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Lynn Webster MD Weighs in on Recent FDA Recommendation

Lynn Webster MD, offers input on the FDA's recommendation for the reclassification of drugs containing hydrocodone.
    SALT LAKE CITY, UT, November 09, 2013 /24-7PressRelease/ -- As a highly influential member of the pain community, Lynn Webster MD plays an integral role in the development of safer and more effective methods for administering pain medication. Recently, the FDA recommended that medications containing hydrocodone be rescheduled from a Schedule III to a Schedule II. This would enforce tighter control over commonly prescribed medications such as Vicodin and Lortab. While Dr. Webster neither supports nor opposes the agency's call for reschedule, he does believe that careful attention must be paid to the potential benefits and risks of a reschedule in order to make the best possible decision.

When asked about the potential efficacy of reclassification, Dr. Webster stated, "Moving or rescheduling Hydrocodone from a level three to a level two does not ensure increased safety."

Potential benefits of a schedule change

Rescheduling hydrocodone to a Schedule II could reduce the quantity and duration of prescriptions. This would be due to providers limiting their prescribing for pain conditions that warrant the use of an opioid. Patients formerly treated with short-acting hydrocodone products who are switched to long-acting opioids may also benefit from the stricter monitoring guidelines associated with long-acting agents. A schedule change could also cause a drop in exposures, meaning that fewer people vulnerable to the disease of addiction could come into contact with the substance via legitimate prescription.

Risks associated with a schedule change

While rescheduling could yield the potential benefits above, it also presents a number of risks concerning patient care and the overall cost of pain management. Patients with legitimate medical need may have problems obtaining their medication, leaving grave consequences in pain left untreated. A partial cause of this problem would be increased costs through more co-pays, more clinic visits and the higher price of a Schedule II medication. Another contributing factor would be physicians' reluctance to prescribe the medication and face increased regulatory scrutiny that accompanies Schedule II controlled substances. Costs to private and government payers, including Medicare, may also increase.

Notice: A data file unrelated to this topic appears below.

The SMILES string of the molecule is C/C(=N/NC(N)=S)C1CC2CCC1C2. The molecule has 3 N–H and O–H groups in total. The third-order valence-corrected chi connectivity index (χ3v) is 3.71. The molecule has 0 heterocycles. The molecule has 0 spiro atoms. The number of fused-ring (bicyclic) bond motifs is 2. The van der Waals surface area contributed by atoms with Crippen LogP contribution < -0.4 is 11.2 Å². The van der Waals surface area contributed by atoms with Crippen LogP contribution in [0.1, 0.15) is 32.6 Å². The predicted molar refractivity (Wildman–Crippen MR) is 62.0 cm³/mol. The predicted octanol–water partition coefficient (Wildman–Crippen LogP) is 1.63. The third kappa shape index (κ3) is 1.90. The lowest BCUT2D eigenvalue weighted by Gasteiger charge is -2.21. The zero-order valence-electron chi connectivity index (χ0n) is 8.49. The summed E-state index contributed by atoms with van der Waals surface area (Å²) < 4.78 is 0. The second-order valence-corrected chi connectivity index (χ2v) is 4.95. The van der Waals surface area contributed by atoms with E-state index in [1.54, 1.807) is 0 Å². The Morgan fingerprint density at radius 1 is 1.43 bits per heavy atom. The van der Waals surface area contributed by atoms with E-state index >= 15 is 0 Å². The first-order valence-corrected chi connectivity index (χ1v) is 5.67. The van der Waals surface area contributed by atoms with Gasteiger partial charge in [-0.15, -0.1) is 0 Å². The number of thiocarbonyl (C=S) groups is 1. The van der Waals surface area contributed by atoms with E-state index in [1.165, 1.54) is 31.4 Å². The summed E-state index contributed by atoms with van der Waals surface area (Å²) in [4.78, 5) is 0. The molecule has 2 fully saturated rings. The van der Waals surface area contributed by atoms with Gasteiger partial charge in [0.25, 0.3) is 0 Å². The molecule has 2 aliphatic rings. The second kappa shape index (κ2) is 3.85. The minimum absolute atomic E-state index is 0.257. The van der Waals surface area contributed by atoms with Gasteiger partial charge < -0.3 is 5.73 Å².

Another important risk associated with a reschedule would be the potential for substitution of hydrocodone with less regulated medications. Medications that could be substituted all have risks and side-effect profiles and may not represent the safest, most effective medication of choice. These medications include:

Non-steroidal anti-inflammatory drugs
Other (including methadone)

What should be done?

Whether the schedule for hydrocodone changes or remains the same, Dr. Webster believes that action is needed to increase the safety and efficacy of opioid prescribing as a whole. As Dr. Webster says "rescheduling hydrocodone should reduce diversion and abuse, but it's unlikely to have much impact on overdose." To effectively address the problems of diversion and abuse as well as overdose, Dr. Webster believes that gaps in physician education must be addressed first. To do this, he believes that education for both Schedule II and Schedule III medications should:

Address Knowledge gaps in acute, subacute and chronic pain
Start in medical school and continue through the life of the practice
Emphasize safety
Encourage comprehensive, multidisciplinary care

About Lynn Webster MD

After obtaining his Doctorate of Medicine from the University of Nebraska Medical Center, Dr. Lynn Webster completed his residency at the prestigious University of Utah Medical Center in the Department of Anesthesiology. He is currently Medical Director at CRI Lifetree, President of the AAPM and a leading researcher in the exploration of the relationship between medications and sleep. His most notable role is as an instrumental member of the medical community for pain and addiction treatment. He has published several works that help fellow pain physicians properly diagnose and treat their patients, including a book titled Avoiding Opioid Abuse While Managing Pain: A Guide for Practitioners. For more information on Dr. Lynn Webster's past work, please visit his Wikipedia page at:

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